Water beads can expand and cause injuries to children
Water beads (a.k.a. jelly beads, gel beads, water pearls, water orbs, etc.) are small, colorful spherical objects that are abundantly water absorbent. They were originally utilized in agricultural products to maintain soil moisture. Florists use them to keep floral arrangements hydrated, and they are employed as a decorative touch to gardens and vases. 

Why are Water Orbs so Dangerours?

Water beads are also marketed as children’s toys, therapies for kids with sensory processing or autism spectrum disorders, and components for art projects. Water beads can cause injuries to children because of water beads’ candy-like appearance, young children have placed them in their mouths and swallowed them, sometimes choking on them. 

But those aren’t the only hazards posed by water beads. Water beads swell up to 400 times their original size as they gather moisture while making their way through the digestive system (think marble to tennis ball size). Resultant bowel obstructions, tears, and ruptures can be life-threatening and require immediate medical attention. Symptoms of a bowel obstruction include lack of appetite, intense stomach pain, and vomiting.

In addition, kids have stuck water beads in their ears, with bead expansion leading to irreparable inner ear damage and permanent hearing loss. Water beads are labeled as nontoxic; however, upon ingestion, a few kids have suffered brain injuries due to the toxic chemical acrylamide found in some brands.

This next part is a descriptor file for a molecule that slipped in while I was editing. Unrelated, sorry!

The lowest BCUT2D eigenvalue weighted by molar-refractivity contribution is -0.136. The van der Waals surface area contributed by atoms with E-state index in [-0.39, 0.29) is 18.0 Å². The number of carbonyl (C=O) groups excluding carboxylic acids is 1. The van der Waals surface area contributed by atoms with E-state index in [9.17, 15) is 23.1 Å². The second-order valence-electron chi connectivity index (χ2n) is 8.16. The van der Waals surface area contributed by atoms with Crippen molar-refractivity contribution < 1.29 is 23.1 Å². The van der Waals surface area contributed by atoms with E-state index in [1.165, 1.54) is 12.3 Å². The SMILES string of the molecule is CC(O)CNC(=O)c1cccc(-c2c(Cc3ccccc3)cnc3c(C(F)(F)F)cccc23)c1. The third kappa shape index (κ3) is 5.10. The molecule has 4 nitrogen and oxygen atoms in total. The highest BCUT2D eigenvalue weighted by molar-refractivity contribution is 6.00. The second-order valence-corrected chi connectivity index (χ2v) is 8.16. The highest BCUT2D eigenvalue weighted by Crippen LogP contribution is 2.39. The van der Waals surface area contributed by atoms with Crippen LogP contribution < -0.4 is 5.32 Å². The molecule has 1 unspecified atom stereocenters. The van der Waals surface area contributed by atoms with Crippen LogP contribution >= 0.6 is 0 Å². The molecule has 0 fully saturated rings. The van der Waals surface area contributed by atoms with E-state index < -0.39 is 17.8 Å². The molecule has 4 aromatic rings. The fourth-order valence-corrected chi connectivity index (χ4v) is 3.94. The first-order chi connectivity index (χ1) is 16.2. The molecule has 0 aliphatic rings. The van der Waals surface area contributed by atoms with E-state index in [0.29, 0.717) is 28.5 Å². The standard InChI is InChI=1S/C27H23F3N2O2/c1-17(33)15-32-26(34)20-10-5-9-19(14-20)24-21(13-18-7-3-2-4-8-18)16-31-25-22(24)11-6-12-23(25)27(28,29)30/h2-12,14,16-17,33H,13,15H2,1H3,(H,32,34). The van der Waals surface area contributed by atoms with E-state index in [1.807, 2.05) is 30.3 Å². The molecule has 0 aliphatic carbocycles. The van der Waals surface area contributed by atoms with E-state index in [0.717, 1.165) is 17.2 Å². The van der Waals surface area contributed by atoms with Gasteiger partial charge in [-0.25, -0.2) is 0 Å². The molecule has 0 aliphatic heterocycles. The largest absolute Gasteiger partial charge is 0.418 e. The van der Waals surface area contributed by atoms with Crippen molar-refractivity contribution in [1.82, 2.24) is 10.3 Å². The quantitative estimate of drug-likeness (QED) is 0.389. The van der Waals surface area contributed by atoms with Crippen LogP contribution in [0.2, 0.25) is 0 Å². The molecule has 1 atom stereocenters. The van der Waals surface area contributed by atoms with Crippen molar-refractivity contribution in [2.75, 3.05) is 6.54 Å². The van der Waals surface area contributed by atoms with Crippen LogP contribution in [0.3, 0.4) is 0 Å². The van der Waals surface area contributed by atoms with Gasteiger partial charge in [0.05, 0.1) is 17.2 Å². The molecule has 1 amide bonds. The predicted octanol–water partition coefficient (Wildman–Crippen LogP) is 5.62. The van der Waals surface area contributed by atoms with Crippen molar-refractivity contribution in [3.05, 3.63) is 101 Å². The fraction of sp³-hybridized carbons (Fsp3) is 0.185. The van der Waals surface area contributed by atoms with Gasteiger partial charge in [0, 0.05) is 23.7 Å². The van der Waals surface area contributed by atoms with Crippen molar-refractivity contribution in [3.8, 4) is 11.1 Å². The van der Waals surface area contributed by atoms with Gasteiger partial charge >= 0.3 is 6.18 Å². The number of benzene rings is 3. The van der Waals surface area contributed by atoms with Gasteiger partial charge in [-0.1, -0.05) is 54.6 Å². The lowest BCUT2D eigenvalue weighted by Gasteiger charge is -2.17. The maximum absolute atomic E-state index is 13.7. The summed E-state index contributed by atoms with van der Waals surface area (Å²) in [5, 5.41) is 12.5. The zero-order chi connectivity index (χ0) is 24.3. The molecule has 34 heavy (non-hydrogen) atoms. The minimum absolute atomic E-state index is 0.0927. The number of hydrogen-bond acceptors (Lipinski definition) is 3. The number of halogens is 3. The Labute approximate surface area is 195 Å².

Here is a list of the risks water beads pose to children:

  • Ingestion: Young children may mistake the beads for candy and swallow them, causing potential blockages or suffocation.
  • Choking: If a child accidentally inhales a bead, it can become lodged in their airway and cause breathing difficulties.
  • Slipping and falling: The beads can become slippery when wet, increasing the risk of slips and falls.
  • Chemical exposure: Some beads may be made with harmful chemicals or dyes that could cause harm if ingested or come in contact with skin.

Even under close supervision, a child may ingest a water bead unnoticed; it only takes a split-second. Symptoms might take hours before becoming evident, and a medical practitioner may find it challenging to determine the source of a child’s pain and discomfort. It’s critical that water beads be kept out of the reach of young children. If your child suffers harm from water beads, contact our office for thoughtful, knowledgeable guidance on the matter.

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